“O let no earthborn cloud arise
To hide thee from thy servant’s eyes.”

It is a time in which those who neglect the Master’s words, “Watch and pray, lest ye enter into temptation,” will be sure to enter into temptation, and be tolerably sure to fall therein. And the fall will be severe,—and even tho, like Peter, they should afterward be recovered out of it, it will be with weeping.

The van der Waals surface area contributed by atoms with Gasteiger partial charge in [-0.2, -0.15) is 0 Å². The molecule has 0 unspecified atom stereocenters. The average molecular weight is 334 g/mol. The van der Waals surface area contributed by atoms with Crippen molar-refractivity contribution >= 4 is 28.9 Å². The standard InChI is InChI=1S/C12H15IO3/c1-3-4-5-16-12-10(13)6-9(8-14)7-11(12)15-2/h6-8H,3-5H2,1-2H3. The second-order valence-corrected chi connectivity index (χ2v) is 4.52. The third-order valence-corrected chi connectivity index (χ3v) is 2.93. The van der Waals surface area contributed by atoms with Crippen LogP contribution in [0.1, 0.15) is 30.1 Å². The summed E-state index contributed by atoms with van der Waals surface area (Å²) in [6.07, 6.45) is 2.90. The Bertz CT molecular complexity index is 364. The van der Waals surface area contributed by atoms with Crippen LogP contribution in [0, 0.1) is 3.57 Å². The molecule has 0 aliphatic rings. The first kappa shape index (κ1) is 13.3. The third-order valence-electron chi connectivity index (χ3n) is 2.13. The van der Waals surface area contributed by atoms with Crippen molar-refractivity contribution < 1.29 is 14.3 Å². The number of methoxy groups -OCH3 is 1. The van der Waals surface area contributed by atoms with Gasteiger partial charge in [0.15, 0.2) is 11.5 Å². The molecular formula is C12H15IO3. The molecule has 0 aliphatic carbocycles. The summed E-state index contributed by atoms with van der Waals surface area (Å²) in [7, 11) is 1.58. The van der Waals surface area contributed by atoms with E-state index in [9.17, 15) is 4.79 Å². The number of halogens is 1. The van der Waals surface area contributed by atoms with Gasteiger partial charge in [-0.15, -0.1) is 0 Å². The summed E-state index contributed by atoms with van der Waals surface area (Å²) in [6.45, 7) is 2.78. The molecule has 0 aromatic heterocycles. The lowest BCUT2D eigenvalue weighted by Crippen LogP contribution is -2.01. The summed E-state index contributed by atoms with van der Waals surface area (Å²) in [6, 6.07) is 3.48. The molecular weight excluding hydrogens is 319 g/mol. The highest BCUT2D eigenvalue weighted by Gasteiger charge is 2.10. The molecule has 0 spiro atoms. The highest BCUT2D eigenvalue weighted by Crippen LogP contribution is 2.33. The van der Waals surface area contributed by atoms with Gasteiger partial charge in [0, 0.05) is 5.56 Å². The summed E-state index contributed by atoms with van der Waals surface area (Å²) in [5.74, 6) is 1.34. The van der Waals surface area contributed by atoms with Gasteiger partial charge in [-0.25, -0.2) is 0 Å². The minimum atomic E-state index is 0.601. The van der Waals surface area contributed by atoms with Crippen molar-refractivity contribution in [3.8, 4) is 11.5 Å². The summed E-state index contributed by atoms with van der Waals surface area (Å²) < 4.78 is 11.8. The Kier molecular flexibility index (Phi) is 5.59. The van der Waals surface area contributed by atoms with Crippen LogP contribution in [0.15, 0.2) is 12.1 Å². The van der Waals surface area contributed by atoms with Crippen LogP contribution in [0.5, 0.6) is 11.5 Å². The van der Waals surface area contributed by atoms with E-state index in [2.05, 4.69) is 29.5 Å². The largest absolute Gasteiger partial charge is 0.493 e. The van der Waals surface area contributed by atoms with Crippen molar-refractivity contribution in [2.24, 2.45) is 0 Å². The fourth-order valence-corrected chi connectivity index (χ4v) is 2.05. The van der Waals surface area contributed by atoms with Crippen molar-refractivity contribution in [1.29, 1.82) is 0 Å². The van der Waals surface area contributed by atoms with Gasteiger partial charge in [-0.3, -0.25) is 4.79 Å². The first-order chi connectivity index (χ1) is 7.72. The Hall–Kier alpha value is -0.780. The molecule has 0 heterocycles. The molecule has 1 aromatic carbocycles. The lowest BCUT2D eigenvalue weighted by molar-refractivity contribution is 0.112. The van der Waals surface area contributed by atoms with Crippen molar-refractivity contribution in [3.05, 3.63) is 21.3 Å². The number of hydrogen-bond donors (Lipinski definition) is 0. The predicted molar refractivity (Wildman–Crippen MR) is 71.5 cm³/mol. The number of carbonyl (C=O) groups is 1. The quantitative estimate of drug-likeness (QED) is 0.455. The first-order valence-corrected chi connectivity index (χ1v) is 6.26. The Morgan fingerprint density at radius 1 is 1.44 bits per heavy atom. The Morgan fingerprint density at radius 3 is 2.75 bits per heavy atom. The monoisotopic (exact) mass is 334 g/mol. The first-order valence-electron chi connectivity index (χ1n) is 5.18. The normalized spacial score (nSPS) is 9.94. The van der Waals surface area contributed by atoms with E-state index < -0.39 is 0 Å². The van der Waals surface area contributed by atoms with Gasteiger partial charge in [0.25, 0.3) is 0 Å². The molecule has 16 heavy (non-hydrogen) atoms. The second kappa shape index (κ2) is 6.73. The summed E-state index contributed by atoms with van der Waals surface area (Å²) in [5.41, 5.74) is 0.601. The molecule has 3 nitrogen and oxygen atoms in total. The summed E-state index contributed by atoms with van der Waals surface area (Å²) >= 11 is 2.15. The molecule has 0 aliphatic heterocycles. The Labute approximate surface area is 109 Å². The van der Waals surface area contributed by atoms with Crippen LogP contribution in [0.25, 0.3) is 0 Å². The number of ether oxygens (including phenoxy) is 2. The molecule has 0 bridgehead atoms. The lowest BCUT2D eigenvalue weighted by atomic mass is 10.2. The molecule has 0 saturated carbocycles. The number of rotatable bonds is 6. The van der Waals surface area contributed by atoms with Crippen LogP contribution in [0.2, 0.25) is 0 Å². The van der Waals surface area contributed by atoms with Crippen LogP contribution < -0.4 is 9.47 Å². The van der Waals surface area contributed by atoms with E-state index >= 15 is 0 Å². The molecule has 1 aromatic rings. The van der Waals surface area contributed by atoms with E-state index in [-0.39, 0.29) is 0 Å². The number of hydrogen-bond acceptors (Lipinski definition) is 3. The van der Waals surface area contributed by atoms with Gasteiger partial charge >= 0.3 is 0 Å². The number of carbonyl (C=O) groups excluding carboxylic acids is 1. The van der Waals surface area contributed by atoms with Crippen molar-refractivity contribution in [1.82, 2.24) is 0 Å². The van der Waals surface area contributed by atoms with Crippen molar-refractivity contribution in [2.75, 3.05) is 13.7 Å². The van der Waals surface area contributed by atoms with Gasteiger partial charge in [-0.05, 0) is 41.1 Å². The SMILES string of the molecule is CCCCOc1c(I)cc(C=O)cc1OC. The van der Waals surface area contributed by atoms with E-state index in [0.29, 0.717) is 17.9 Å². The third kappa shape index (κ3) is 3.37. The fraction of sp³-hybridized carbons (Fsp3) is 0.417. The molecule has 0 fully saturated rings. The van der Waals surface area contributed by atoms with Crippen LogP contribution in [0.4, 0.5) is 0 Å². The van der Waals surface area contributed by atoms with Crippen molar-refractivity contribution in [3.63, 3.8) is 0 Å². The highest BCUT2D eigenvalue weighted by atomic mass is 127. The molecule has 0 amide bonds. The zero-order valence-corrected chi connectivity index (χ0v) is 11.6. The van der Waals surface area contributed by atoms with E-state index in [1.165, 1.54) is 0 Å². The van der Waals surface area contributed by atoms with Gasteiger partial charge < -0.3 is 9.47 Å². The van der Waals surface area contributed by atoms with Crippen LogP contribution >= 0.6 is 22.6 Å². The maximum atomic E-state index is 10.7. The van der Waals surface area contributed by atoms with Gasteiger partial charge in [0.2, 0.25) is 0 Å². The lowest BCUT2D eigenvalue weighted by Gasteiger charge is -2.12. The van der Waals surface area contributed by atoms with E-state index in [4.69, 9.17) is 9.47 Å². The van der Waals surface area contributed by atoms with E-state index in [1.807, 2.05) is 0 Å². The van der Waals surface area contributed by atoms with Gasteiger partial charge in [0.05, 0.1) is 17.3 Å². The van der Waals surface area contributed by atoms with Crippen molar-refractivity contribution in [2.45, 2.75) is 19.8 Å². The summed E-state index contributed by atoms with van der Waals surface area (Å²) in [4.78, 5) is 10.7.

Some make the mistake of praying without watching; others make the mistake of watching without praying; but the safe and only proper method is that which our Lord directed, to combine the two. We are to watch, and to be on our guard against the encroachments of the world, the flesh and the devil. We are to watch for all the encouragements of the Lord’s Word, the evidence of their fulfilment, the signs that betoken his presence and the great changes of dispensation just at hand. We are to watch for everything that will strengthen us in faith and hope and loyalty and love; and while watching we are to pray without ceasing. We are to pray together as the Lord’s people; we are to pray in our homes, as families; we are to pray in secret, in private. We are to have the spirit of prayer in all that we say and do: that is to say, our hearts should be going out continually to the Lord for guidance in all of life’s affairs, that we may do with our might what our hands find to do, in a manner that will be acceptable to him, and that we may be shielded by him from temptation that would otherwise be beyond our endurance, and that we may be ultimately delivered from the Evil One and have a place in our Lord’s Kingdom. Brethren and sisters, let us more and more remember and put into practice, in every home in which the WATCH TOWER is a visitor, these words of our Lord, “Watch and pray, lest ye enter into temptation.”